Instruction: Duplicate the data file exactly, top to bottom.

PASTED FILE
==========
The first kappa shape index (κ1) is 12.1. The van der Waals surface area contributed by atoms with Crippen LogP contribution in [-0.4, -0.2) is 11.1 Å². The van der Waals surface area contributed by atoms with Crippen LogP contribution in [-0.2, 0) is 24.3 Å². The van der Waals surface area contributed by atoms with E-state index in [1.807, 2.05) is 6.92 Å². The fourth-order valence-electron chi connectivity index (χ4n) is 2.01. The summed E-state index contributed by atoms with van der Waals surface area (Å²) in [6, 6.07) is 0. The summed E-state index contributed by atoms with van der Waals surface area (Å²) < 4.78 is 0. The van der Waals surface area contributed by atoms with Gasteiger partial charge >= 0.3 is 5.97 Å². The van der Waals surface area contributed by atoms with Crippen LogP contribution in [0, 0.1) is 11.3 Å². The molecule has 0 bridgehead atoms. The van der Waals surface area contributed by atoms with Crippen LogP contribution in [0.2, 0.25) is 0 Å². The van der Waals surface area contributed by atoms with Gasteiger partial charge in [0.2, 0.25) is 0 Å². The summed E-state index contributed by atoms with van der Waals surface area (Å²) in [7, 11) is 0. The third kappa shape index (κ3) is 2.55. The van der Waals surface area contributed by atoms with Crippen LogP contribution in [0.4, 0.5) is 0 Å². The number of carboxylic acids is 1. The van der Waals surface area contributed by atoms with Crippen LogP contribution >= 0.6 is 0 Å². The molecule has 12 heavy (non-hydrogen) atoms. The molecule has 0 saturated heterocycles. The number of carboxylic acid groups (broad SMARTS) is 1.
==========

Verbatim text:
The first kappa shape index (κ1) is 12.1. The van der Waals surface area contributed by atoms with Crippen LogP contribution in [-0.4, -0.2) is 11.1 Å². The van der Waals surface area contributed by atoms with Crippen LogP contribution in [-0.2, 0) is 24.3 Å². The van der Waals surface area contributed by atoms with E-state index in [1.807, 2.05) is 6.92 Å². The fourth-order valence-electron chi connectivity index (χ4n) is 2.01. The summed E-state index contributed by atoms with van der Waals surface area (Å²) in [6, 6.07) is 0. The summed E-state index contributed by atoms with van der Waals surface area (Å²) < 4.78 is 0. The van der Waals surface area contributed by atoms with Gasteiger partial charge >= 0.3 is 5.97 Å². The van der Waals surface area contributed by atoms with Crippen LogP contribution in [0, 0.1) is 11.3 Å². The molecule has 0 bridgehead atoms. The van der Waals surface area contributed by atoms with Crippen LogP contribution in [0.2, 0.25) is 0 Å². The van der Waals surface area contributed by atoms with Gasteiger partial charge in [0.2, 0.25) is 0 Å². The summed E-state index contributed by atoms with van der Waals surface area (Å²) in [7, 11) is 0. The third kappa shape index (κ3) is 2.55. The van der Waals surface area contributed by atoms with Crippen LogP contribution in [0.4, 0.5) is 0 Å². The number of carboxylic acids is 1. The van der Waals surface area contributed by atoms with Crippen LogP contribution >= 0.6 is 0 Å². The molecule has 12 heavy (non-hydrogen) atoms. The molecule has 0 saturated heterocycles. The number of carboxylic acid groups (broad SMARTS) is 1.